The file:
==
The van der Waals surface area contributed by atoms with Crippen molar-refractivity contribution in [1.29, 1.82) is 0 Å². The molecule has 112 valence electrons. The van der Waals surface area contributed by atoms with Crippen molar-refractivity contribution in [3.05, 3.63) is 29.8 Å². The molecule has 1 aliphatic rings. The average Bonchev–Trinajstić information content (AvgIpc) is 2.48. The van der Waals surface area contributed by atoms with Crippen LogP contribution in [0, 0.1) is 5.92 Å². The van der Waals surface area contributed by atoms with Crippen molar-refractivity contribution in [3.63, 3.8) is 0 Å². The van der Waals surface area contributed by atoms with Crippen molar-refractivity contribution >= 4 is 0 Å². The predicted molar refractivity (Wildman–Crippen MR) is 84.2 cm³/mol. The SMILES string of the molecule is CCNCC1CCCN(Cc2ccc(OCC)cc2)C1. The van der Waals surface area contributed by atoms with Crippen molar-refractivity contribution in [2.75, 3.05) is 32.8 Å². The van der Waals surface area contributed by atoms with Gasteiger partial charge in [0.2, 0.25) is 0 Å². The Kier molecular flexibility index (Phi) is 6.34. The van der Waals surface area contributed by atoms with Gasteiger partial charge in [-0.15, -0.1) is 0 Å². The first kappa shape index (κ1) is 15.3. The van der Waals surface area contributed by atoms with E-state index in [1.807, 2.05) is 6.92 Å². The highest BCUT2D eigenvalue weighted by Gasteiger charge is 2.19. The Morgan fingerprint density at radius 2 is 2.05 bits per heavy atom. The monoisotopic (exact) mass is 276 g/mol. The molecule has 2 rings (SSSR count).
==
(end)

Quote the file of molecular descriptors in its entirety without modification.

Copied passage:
The van der Waals surface area contributed by atoms with Crippen molar-refractivity contribution in [1.29, 1.82) is 0 Å². The molecule has 112 valence electrons. The van der Waals surface area contributed by atoms with Crippen molar-refractivity contribution in [3.05, 3.63) is 29.8 Å². The molecule has 1 aliphatic rings. The average Bonchev–Trinajstić information content (AvgIpc) is 2.48. The van der Waals surface area contributed by atoms with Crippen LogP contribution in [0, 0.1) is 5.92 Å². The van der Waals surface area contributed by atoms with Crippen molar-refractivity contribution in [3.63, 3.8) is 0 Å². The van der Waals surface area contributed by atoms with Crippen molar-refractivity contribution >= 4 is 0 Å². The predicted molar refractivity (Wildman–Crippen MR) is 84.2 cm³/mol. The SMILES string of the molecule is CCNCC1CCCN(Cc2ccc(OCC)cc2)C1. The van der Waals surface area contributed by atoms with Crippen molar-refractivity contribution in [2.75, 3.05) is 32.8 Å². The van der Waals surface area contributed by atoms with Gasteiger partial charge in [0.2, 0.25) is 0 Å². The Kier molecular flexibility index (Phi) is 6.34. The van der Waals surface area contributed by atoms with Gasteiger partial charge in [-0.15, -0.1) is 0 Å². The first kappa shape index (κ1) is 15.3. The van der Waals surface area contributed by atoms with E-state index in [1.807, 2.05) is 6.92 Å². The highest BCUT2D eigenvalue weighted by Gasteiger charge is 2.19. The Morgan fingerprint density at radius 2 is 2.05 bits per heavy atom. The monoisotopic (exact) mass is 276 g/mol. The molecule has 2 rings (SSSR count).